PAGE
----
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Teamology - The Science of Teamwork

In 2009 Doug Wilde, a professor at the department of Mechanical Engineering at Stanford published a remarkable book called "Teamology". In it he describes how his department used Jungian typology to form and organize effective problem solving teams.

In the 13 years preceding the use of teamology in his department, 27% of the student teams won the so-called Lincoln awards. After 9 years of teamology this percentage was 73%.

These awards were granted by judging reports student teams submitted. All university identification was removed from the reports and they were judged by an anonymous panel. The increase in award winning performance is staggering. It means that three quarters of the students were performing at the level that previously only one quarter was.

How is something like this possible? Wilde writes,

"The basic idea is to have every team possess among its members the full range of problem solving approaches available to the human race. People who individually have only a few problem-solving strategies can pool these on a good team to make it overcome any obstacle it encounters.".

The formation of these teams was different from the way most teams are formed. The most important criteria became diversity of personality. Conformity, which is probably the most habitual way of forming teams, was avoided. In workshops on personality type the drive towards conformity is called the "Be like me" disorder. You see it in hiring processes everywhere. What this study shows is how that actually weakens team performance.

This type of team formation does come with a challenge: how to get the diverse members of a team to collaborate effectively. Wilde calls this "Organizing the team". Without this, the approach probably would not have worked as well. He used the MBTI, the most widely used instrument for Jungian type, not only to select the teams but to conduct workshops. Wilde writes,

"The MBTI generates in team members the self-awareness and tolerance of different points of view needed in a cognitively diverse team... Different people see things differently, and it is possible to disagree without being disagreeable".

"Teamology" reminds me of the work I did with the Dutch women’s field hockey team that won the gold medal at the London Olympics. The team had a lot of talent but under pressure, whenever there was a big game, they would tend to fall apart. So the important question was how to build a strong unity out of the diversity of all the individual personalities in the team.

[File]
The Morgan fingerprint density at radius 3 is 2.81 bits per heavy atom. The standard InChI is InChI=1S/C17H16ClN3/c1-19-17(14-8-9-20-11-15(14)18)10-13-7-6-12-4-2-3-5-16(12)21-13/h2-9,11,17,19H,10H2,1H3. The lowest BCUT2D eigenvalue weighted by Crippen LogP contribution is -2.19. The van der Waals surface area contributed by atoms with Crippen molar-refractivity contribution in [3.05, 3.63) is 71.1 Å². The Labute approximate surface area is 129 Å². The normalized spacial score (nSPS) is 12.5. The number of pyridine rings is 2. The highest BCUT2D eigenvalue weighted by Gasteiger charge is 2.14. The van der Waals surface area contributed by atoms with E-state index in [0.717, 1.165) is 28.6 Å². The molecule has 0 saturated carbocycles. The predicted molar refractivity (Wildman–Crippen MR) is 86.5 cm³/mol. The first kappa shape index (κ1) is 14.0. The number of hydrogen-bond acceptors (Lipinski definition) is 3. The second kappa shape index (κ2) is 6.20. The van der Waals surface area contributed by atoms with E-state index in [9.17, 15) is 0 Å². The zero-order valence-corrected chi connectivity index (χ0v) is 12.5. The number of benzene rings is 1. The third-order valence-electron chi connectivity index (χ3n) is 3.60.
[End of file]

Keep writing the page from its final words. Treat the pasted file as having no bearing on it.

After helping the team and their staff understand their own and each other’s personality types we worked on defining a common purpose. After mapping this out and installing it firmly in consciousness, individual players got specific roles that fit their personality. All of a sudden certain less prominent players in the team made an important contribution, based on their individual qualities. Slowly but surely a team emerged that could handle the pressure of the semi-finals and finals at the Olympics.

There is an underlying truth that is either not seen or easily forgotten: polarities are not intended to polarize, they are intended to harmonize. And when they harmonize, they energize the whole and extraordinary human achievement becomes possible. I have seen that over and over with the teams I have worked with, but never more clearly than with the Dutch women’s hockey team.

Their motto: "Teamwork makes the dream work."
I call this the principle of the “four legged table”. When there is one leg missing, the table can still stand but collapses under pressure. A table with four legs is rock solid, even when the weight of insurmountable problems and obstacles is placed on it.  

This principle applies equally to individuals, teams and organizations. And when applied successfully, the power of polarities is experienced.

Wilde's book provides strong empirical evidence for the effectiveness of this approach. If you would like to read more about this approach in his book, you can find it here

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